January 4, 2005

Helluva Birthday

So, yesterday was my birthday and what an exciting day it was!

I'm still sick from last week and my sore throat was made worse by the fact that I spent Sunday night in a smoke-filled restaurant/bar with a bunch of Twins fans as a blogger-who-shall-remain-nameless-because-his-wife-doesn't-know-he-smokes puffed away on cigarette after cigarette right next to me. I'm one of the rare non-smokers who doesn't mind people smoking around me in a bar, so I'm not really complaining aside from the fact that I've been coughing and hacking up all sorts of wonderfully disgusting things for the past 24 hours.

So what did I do on my 22nd birthday, with my cough, sore throat, and alternating runny/stuffy nose? I stayed home, of course. I spent the entire day working on my articles for Rotoworld's upcoming fantasy baseball magazine, which is set to be published by Beckett Magazines in the spring. Coincidentally enough, my several thousand words worth of material was due 22 years to the day after I was born. But wait, it gets even more exciting.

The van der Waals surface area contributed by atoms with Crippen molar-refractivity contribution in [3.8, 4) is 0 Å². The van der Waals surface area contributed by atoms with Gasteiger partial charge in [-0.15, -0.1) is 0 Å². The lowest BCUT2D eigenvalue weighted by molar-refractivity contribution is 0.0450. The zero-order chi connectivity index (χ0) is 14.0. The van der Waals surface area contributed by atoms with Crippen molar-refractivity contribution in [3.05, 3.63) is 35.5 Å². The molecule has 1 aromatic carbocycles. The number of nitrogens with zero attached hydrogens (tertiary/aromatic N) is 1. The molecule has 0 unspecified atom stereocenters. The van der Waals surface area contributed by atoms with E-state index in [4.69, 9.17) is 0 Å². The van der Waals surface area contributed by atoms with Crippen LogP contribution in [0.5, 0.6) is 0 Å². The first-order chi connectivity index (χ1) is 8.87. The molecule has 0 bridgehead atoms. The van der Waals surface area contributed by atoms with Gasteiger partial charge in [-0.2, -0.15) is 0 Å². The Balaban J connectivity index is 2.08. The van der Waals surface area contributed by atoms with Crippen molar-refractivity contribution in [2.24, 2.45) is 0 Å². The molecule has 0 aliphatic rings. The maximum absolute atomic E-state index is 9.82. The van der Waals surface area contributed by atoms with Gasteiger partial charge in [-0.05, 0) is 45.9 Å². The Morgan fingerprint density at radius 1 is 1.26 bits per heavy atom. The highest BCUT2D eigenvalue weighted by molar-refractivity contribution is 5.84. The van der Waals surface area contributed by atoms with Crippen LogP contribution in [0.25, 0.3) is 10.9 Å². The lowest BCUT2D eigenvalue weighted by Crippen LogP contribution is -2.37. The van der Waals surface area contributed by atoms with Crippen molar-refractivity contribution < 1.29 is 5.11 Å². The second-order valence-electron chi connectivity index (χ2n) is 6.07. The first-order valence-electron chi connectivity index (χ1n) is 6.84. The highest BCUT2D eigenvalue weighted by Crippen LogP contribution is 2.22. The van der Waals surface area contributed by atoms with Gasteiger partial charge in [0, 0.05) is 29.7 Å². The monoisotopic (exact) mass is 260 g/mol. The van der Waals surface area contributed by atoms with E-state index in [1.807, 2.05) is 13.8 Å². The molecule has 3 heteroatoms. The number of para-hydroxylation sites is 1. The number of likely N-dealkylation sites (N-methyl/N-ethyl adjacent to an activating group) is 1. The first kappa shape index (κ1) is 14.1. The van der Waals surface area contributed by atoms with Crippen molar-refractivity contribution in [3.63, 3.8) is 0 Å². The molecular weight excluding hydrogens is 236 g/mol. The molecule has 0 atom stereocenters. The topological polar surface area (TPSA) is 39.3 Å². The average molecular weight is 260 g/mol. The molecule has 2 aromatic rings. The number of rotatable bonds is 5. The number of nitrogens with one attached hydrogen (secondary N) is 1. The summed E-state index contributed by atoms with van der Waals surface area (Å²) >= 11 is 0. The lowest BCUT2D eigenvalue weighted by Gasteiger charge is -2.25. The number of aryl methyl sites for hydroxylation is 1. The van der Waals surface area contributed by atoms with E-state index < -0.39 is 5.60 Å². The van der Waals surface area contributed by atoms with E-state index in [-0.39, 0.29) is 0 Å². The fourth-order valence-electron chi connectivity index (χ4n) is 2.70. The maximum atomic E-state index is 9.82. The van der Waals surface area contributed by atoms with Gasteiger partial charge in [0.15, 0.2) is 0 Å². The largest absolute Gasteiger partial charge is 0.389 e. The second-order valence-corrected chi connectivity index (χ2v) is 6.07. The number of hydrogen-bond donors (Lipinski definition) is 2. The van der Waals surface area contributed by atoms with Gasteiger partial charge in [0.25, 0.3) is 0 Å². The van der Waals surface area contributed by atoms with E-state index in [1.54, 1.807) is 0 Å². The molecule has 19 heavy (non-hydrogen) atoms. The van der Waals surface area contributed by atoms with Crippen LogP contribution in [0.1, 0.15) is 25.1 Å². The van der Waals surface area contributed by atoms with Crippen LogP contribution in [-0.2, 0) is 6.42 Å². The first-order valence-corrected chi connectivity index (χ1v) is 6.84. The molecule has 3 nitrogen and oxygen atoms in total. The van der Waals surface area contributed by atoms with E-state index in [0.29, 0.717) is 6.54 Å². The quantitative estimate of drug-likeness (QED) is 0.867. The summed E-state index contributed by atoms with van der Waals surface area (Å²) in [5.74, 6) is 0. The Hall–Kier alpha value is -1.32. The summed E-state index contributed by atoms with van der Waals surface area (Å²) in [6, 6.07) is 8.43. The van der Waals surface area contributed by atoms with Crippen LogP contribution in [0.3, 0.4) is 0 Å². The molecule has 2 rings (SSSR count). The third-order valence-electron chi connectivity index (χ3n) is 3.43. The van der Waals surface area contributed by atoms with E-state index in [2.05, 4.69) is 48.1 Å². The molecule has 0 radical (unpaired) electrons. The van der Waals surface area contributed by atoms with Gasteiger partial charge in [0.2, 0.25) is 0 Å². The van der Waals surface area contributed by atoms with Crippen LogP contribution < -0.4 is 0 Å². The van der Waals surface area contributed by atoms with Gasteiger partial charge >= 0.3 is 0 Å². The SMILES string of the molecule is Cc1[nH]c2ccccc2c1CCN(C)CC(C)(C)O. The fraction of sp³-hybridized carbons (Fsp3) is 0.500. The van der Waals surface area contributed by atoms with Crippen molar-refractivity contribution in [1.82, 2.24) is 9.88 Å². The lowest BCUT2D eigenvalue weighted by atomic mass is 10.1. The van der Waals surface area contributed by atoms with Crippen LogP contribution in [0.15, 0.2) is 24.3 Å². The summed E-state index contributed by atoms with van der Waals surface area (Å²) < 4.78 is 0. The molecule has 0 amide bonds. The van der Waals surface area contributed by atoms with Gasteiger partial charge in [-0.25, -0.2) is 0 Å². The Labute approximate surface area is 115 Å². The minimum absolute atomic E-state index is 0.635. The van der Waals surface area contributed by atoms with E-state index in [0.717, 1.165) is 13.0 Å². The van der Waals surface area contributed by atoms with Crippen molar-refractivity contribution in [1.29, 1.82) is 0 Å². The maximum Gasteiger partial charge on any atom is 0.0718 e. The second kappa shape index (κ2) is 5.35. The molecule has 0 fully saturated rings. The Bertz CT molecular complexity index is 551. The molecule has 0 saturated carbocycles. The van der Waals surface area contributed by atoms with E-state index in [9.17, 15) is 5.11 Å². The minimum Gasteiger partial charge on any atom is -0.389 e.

After my mom came home from work and saw what a spectacularly uneventful birthday I had just had, she offered to pick me up my favorite food for dinner -- mostaccioli with sugo sauce from Cafe Di Napoli in Minneapolis. Never one to pass up a good meal (or any meal, really), I agreed. The only problem, I came to find out, was that Cafe Di Napoli wasn't answering their phone, which made it awfully tough to place an order for takeout.

Instead, I settled for some chicken and macaroni and cheese from the Boston Market down the road from here, and went right back to work on my Rotoworld stuff. A year ago I spent my birthday losing far too much money in Las Vegas, so the good news about this time around is that I spent the day actually making money. Of course, there's something about Las Vegas that makes losing money there a lot more enjoyable than making money anywhere else.

Today at The Hardball Times:

- Leveling the 1930s Playing Field, Part 2: The Careers (by Steve Treder)

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